Fission, First Person Thought, and Subject-body Dualism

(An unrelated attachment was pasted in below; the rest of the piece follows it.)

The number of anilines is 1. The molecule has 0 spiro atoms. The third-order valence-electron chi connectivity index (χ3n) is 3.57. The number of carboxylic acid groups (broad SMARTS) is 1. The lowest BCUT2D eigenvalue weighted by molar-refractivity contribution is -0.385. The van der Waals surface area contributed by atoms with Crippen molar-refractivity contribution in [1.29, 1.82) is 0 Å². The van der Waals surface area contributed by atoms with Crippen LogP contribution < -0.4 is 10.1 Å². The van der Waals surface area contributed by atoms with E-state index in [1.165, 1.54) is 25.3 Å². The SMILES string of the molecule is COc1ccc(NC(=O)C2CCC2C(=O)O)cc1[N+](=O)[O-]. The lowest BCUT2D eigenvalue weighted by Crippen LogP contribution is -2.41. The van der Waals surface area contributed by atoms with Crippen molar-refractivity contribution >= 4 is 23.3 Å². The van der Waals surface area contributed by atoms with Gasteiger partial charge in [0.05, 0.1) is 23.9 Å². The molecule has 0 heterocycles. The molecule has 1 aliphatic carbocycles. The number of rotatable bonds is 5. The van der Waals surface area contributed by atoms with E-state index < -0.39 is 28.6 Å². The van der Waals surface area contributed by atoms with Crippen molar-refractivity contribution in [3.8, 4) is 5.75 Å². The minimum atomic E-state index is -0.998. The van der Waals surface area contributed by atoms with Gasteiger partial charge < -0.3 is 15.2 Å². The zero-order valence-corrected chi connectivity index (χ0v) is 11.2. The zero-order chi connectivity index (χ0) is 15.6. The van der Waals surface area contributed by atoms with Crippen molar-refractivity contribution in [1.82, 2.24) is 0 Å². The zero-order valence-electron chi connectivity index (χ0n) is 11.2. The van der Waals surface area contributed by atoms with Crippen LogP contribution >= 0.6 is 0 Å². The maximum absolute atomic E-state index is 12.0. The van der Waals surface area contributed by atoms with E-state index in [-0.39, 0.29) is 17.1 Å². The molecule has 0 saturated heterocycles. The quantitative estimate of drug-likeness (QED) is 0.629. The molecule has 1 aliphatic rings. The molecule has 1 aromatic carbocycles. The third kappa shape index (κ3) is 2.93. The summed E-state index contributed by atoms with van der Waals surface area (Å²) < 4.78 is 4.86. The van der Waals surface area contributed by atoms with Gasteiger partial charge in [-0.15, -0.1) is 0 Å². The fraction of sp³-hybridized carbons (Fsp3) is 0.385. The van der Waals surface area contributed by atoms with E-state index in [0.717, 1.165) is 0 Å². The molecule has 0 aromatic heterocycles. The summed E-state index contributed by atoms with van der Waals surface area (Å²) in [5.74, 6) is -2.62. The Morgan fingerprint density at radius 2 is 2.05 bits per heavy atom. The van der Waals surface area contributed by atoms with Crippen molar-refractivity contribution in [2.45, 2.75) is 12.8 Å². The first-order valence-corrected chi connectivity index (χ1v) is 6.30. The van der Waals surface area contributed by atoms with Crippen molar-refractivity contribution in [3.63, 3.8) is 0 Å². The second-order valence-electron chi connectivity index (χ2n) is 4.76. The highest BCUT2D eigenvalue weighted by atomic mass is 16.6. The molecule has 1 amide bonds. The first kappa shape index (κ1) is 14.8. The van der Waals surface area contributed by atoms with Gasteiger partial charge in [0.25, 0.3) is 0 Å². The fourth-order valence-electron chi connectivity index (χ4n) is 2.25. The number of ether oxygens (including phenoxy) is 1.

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In “The Argument for Subject Body Dualism from Transtemporal Identity Defended” (PPR 2013), Martine Nida-Rümelin (NR) responded to my (PPR 2013) criticism of her (2010) argument for subject-body dualism. The crucial premise of her (2010) argument was that there is a factual difference between the claims that in a fission case the original person is identical with one, or the other, of the successors. I argued that, on the three most plausible interpretations of ‘factual difference’, the argument fails. NR responds that I missed the intended, fourth interpretation, and that, in any case, with an additional assumption, the argument on the third interpretation goes through. I argue that the fourth interpretation, while insufficient as stated, reveals an assumption that provides an independent argument, namely, that in first person thought about future properties we have a positive conception of the self that rules out having empirical criteria of transtemporal identity. I argue that the considerations offered for this thesis fail to establish it, and that we do not bring ourselves under any positive conception in first person thought. I argue also that on the third interpretation, the first premise of the argument is inconsistent with the necessity of identity.
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